Omega-3’s come in two forms: long-chain and short-chain. The long-chain omega-3’s, DHA and EPA, are the ones most strongly linked with health benefits in prior studies. Long-chain omega-3s are abundant in fatty fish such as wild-raised salmon. In contrast, plant-based sources provide short-chain omega-3s, particularly chia seeds, flaxseed, sesame seeds, hemp seed, and walnuts. Bacteria in your gut can convert short-chain omega-3’s to long-chain ones but this process is quite inefficient. In fact, less than 5% of the short-chain omega-3’s you take in through diet are converted to long-chains.

Although short-chain omega-3’s may not have the same benefits as long-chain, they help to compensate for the high omega-6 content of the American diet. Omega-6’s are another type of fatty acid that linked with inflammation. Most people who eat a western diet get too many omega-6’s and not enough omega-3’s. The ratio in the American diet is around 20 to 1 when a healthier ratio would be about 2 to 1. So, getting omega-3’s in any form, including plant-based, helps improve this ratio and, potentially, reduce low-grade inflammation. That’s important when you consider inflammation plays a role in a number of chronic health problems. In fact, experts believe that inflammation is a factor in almost every disease that plagues humankind.

So, omega-3’s may help balance out the pro-inflammatory diet that most people in western countries consume. But, rather than taking a supplement with questionable benefits, you might best be served adding more dietary sources of omega-3’s to your plate. Studies, where researchers observe healthy adults over a long period of time, show that fish consumption is modestly linked with a reduction in cardiovascular disease and mortality. For example, a study found that each 20-gram per day increase in fish consumption was associated with a reduction in mortality due to heart disease. You can also add short-chain omega-3’s to your diet by making a chia seed/ground flaxseed/hemp cereal and sprinkling some walnuts on top.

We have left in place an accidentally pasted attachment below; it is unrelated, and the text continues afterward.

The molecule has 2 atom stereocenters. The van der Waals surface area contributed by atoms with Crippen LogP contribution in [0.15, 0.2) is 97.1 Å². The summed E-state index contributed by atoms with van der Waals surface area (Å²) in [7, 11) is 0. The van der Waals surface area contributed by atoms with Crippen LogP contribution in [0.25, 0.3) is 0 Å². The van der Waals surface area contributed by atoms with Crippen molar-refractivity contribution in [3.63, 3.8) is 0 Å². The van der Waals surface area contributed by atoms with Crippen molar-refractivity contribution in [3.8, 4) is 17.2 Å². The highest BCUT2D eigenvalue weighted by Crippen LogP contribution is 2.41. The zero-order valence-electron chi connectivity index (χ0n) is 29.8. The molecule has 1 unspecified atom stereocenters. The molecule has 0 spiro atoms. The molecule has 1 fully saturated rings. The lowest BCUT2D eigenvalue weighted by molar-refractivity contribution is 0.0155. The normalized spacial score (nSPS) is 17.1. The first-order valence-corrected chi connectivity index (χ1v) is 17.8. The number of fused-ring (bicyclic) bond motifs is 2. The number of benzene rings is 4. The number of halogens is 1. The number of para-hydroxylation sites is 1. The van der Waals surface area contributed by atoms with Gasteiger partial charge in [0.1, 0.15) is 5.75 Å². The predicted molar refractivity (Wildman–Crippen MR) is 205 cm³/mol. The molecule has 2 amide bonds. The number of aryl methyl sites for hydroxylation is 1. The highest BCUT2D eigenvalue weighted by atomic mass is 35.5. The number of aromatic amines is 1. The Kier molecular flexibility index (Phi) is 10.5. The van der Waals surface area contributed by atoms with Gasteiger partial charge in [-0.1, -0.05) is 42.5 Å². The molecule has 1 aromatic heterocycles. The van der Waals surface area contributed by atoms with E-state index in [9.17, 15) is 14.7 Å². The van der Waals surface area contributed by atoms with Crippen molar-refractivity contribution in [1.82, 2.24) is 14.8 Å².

The Bottom Line

Based on these systematic reviews of multiple studies, there’s no strong evidence that omega-3 supplements lower the risk of cardiovascular disease or of dying from a heart-related cause. On the plus side, they reduce triglycerides. If you have an elevated triglyceride level, it might be worth taking an omega-3 supplement or eating a diet rich in omega-3’s from sources, like fatty fish. but talk to your physician first. Reducing the amount of sugar and refined carbs in your diet will help as well.

You might be better served to get your omega-3’s naturally from dietary sources rather than supplements. Fish oil supplements can cause side effects, including nausea, indigestion, and bloating, and it’s important to buy them from a reputable manufacturer that molecularly distills their product to remove impurities. Many fish, especially large ones, accumulate heavy metals and other toxins, such as PCBs and dioxins. Talk to your physician before taking an omega-3 supplement if you’re on a blood thinner. Taking a fish oil supplement in combination with blood thinners may increase the risk of bleeding.



Reuters.com. “Half of heart disease deaths due to preventable factors”
American Family Physician. Volume 97, No. 9. May 1, 2018.
Public Health Nutrition. Volume 21, Issue 7 May 2018, pp. 1297-1306.
Cochrane Library. “Omega 3 fatty acids for prevention and treatment of cardiovascular disease”